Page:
This really hits home. I spent Friday night at the funeral service for the young man who cut our grass in the summer and plowed the driveway in the winter. He was 33 years old, had just brought his wife and new baby home from the hospital this past Monday, and then went outside to work on one of his industrial mowers. While he was working underneath it, the jack failed and he was trapped underneath. His wife and two older children found him, but he was dead by the time the ambulance got him to the hospital. I have no idea whether he was prepared for death, and would ask for prayers for Jared and his family. Thanks.

  25. Jack Hughes says:

    well the Evening mass went very well even though this one is notorius for the guitars. The priest made a very good point about tempering judgement with mercy, something I don’t hear very often from priests associated with traditionalism, kudos to Father Anil Thekkedathu Paul SVD

    Good point Saint Irenaeus, I’m also reminded of Walton’s “Belshazxer’s Feast”

  26. robtbrown says:

    One of my best friends is 61, has esophageal cancer, and has been given only a few months to live. Acc to the doctors, the cause was acid reflux the for years was unattended.

    He, I, and two others discovered Fontgombault in 1972. The irony is that I have long thought that of all my friends, he was the one who was most likely to live to be 90.

  27. robtbrown says:

    Should be acid reflux, which was unattended for years.

  28. BCM: Fr. Happy Fun Priest is in full form today.

    LOL! Sort of the clerical edition of … who was it… Albie Duncan?

  29. John 6:54 says:

    And we will have to account for how we voted. Whether we are in congress or not!

  30. Maltese says:

    “In the context of the modern world, man forgets about his final end. Let’s realign ourselves: Everyone reading this shall die. We all will end in the grave; our bodies will corrupt until they become bones or dust, until the general resurrection at the end of time, which is a dogma of our faith. Your soul will leave your body, our God will draw your soul. Your body will corrupt. Your skin will “leather”, your eyes will shrink, first into pea pods, but then they will crumble. Your hair will matte, and begin to fall out, until all falls away. Your skeleton will remain for a time longer, as it is of stronger substance, but it too will crumble and fall away. Only your soul will live on, and that is for eternity. Eternity is a long, long time. Imagine all of the particles of sand on all of the sea shores on earth, trillions of pieces of sand, to say the least, and pretend that each piece of sand equals a billion years, and pretend that you spend this amount of time in eternity. That, of course, does not equal even one day of your life in eternity; not even one second of eternity’s time, but of course God is outside of time.”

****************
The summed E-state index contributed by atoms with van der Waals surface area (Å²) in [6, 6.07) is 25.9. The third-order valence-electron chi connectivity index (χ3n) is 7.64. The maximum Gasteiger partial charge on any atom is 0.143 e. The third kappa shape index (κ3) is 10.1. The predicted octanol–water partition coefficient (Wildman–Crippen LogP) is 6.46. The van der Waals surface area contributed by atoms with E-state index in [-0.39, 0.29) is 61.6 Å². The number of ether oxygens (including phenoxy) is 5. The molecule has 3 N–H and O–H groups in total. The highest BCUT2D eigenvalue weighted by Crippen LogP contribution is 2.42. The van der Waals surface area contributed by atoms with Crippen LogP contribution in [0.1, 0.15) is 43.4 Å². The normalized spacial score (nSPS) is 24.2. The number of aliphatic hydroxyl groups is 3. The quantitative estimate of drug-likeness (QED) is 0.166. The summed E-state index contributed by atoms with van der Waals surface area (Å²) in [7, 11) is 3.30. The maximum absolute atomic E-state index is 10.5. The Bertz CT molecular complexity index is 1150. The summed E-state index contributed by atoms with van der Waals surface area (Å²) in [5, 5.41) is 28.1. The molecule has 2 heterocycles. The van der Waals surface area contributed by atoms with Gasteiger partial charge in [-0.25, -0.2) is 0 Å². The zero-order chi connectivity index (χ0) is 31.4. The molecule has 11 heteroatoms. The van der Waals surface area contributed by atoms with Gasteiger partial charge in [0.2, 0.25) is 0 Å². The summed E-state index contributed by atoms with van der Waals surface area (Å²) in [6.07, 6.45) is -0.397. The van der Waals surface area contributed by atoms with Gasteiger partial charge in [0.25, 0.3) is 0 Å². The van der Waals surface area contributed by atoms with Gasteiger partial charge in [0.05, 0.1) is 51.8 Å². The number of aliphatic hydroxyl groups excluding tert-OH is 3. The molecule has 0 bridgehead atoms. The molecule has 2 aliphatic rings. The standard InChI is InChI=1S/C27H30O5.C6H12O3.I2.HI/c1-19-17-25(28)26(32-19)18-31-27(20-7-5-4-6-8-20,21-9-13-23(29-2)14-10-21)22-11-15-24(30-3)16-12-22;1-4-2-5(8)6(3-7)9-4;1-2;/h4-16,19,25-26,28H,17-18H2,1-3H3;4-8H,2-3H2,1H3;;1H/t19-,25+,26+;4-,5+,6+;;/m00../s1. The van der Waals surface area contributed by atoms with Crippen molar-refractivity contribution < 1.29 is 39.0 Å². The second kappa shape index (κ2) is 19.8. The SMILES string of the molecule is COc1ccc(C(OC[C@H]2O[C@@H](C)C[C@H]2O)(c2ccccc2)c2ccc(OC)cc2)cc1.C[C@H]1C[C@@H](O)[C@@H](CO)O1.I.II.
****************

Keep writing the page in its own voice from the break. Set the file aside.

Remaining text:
http://hospitallers.blogspot.com/2007/08/on-theology-of-death_08.html

  31. Maltese says:

    sejoga:

    *Once the Democrats’ health care bill passes today, none of us who make it out of the womb will ever die again.*

    *Just ask Sr. Keehan and the new magisterium.*

    LOL!

  32. So what am I doing staring at a computer screen?

  33. B.C.M. says:

    Fr. Z: LOL! Sort of the clerical edition of … who was it… Albie Duncan?

    Yes Father! My favorite show ever! My fiancee and I are watching the entire thing again. We’re somewhere in the middle of season 3 ATM.

  34. jt83 says:

    The priest at mass today gave a homily on the same theme: That the only way we can get to heaven is through death. I wonder if this Dominican friar in Seattle is a WDTPRS-er?

    Kyrie Eleison.

  35. Athanasius says:

    The saints teach that the sinner is the man who does his own will, and in turning to created things which cannot give us life, God gives us what we ask for, death. This should make us wonder about a culture in which everything is predicated on our choice.

  36. KAS says:

    I find this post comforting actually. I love being alive, but heaven is to be more alive than we are now. I think I shall be glad to get there.

    As for being judged, I think it will be comforting to finally have the effort of resisting sin at an end and all eternity in God’s hands without anything left for me to do or fail to do. Getting to the judgment means I can no longer foul up!

    Meanwhile, there is a penance service this Tuesday evening with lots of priests to handle the confessions and I plan to attend and enjoy that blessed sacrament.

  37. TonyLayne says:

    Reminded me of a post by Msgr. Charles Pope on the Archdiocese of Washington blog from 11/4/09:

    http://blog.adw.org/2009/11/five-hard-truths-that-will-set-you-free/

    In a more recent post, Msgr. Pope wrote of why Catholic preaching is so poor. Point 5 of his explanation is: “Good preaching is edgy.” Did you and he share the same homiletics class, Fr. Z?

  38. Maltese says:

    *The saints teach that the sinner is the man who does his own will, and in turning to created things which cannot give us life, God gives us what we ask for, death. This should make us wonder about a culture in which everything is predicated on our choice.*

    Great point, Athanasius! In loving the created more than the Creator, we distance ourselves from the font of creation. St. John of the Cross said that in owning nothing, we own everything.

    The Rich are the unhappiest, and most burdened souls on earth; because their minds are continually drawn to material things (bills, properties, investments, lawyers’ and accountants’ fees, etc), instead of God.

    Blessed are the poor….

  39. chloesmom says:

    Lord Jesus Christ, Son of the Living God, have mercy on me, a sinner.

  40. catholicmidwest says:

    It’d be refreshing to hear this from the pulpit, just once. Thank you, Fr. Z. for the reminder.

  41. catholicmidwest says:

    And actually, from the point of view of an old-ex-atheist like me, this is all good news. There is life after death and there is grace and hope. God reigns over all, no matter what happens to me. It’s good.

  42. Widukind says:

    Here is a prayer from our old community prayerbook. It was originally in German.

    Life is short – and death is sure,
    The hour of death – remains obscure.
    A soul you have – an only one,
    If that be lost – all hope is gone.
    Waste not your time – while time shall last,
    For after death – ’tis ever past.
    The all-seeing God – your judge will be,
    Or heaven or hell – your destiny.
    All earthly things – will fleet away,
    Eternity – shall ever stay.

  43. dimsum says:

    Thanks for this important reminder Father.

  44. pfreddys says:

    Thanks for the jolt, Father….it worked better than coffee!!!